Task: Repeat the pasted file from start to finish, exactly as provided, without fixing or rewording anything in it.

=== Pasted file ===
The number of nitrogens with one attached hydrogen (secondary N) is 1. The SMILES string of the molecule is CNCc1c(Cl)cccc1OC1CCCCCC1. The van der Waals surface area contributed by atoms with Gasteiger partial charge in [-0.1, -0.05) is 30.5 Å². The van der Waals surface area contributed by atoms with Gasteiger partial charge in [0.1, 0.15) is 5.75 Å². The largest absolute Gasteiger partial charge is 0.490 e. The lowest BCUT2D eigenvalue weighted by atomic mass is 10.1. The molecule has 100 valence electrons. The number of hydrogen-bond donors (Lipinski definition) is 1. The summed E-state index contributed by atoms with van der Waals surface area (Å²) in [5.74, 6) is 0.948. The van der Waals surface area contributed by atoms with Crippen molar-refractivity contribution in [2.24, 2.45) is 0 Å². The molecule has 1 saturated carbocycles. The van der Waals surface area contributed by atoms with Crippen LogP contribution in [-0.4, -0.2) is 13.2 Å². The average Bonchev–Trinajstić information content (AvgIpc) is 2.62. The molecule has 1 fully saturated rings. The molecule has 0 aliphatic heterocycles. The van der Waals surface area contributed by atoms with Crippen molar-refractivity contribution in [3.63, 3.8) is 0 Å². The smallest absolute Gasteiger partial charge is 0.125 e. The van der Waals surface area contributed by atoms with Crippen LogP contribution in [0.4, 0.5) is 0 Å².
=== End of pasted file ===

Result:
The number of nitrogens with one attached hydrogen (secondary N) is 1. The SMILES string of the molecule is CNCc1c(Cl)cccc1OC1CCCCCC1. The van der Waals surface area contributed by atoms with Gasteiger partial charge in [-0.1, -0.05) is 30.5 Å². The van der Waals surface area contributed by atoms with Gasteiger partial charge in [0.1, 0.15) is 5.75 Å². The largest absolute Gasteiger partial charge is 0.490 e. The lowest BCUT2D eigenvalue weighted by atomic mass is 10.1. The molecule has 100 valence electrons. The number of hydrogen-bond donors (Lipinski definition) is 1. The summed E-state index contributed by atoms with van der Waals surface area (Å²) in [5.74, 6) is 0.948. The van der Waals surface area contributed by atoms with Crippen molar-refractivity contribution in [2.24, 2.45) is 0 Å². The molecule has 1 saturated carbocycles. The van der Waals surface area contributed by atoms with Crippen LogP contribution in [-0.4, -0.2) is 13.2 Å². The average Bonchev–Trinajstić information content (AvgIpc) is 2.62. The molecule has 1 fully saturated rings. The molecule has 0 aliphatic heterocycles. The van der Waals surface area contributed by atoms with Crippen molar-refractivity contribution in [3.63, 3.8) is 0 Å². The smallest absolute Gasteiger partial charge is 0.125 e. The van der Waals surface area contributed by atoms with Crippen LogP contribution in [0.4, 0.5) is 0 Å².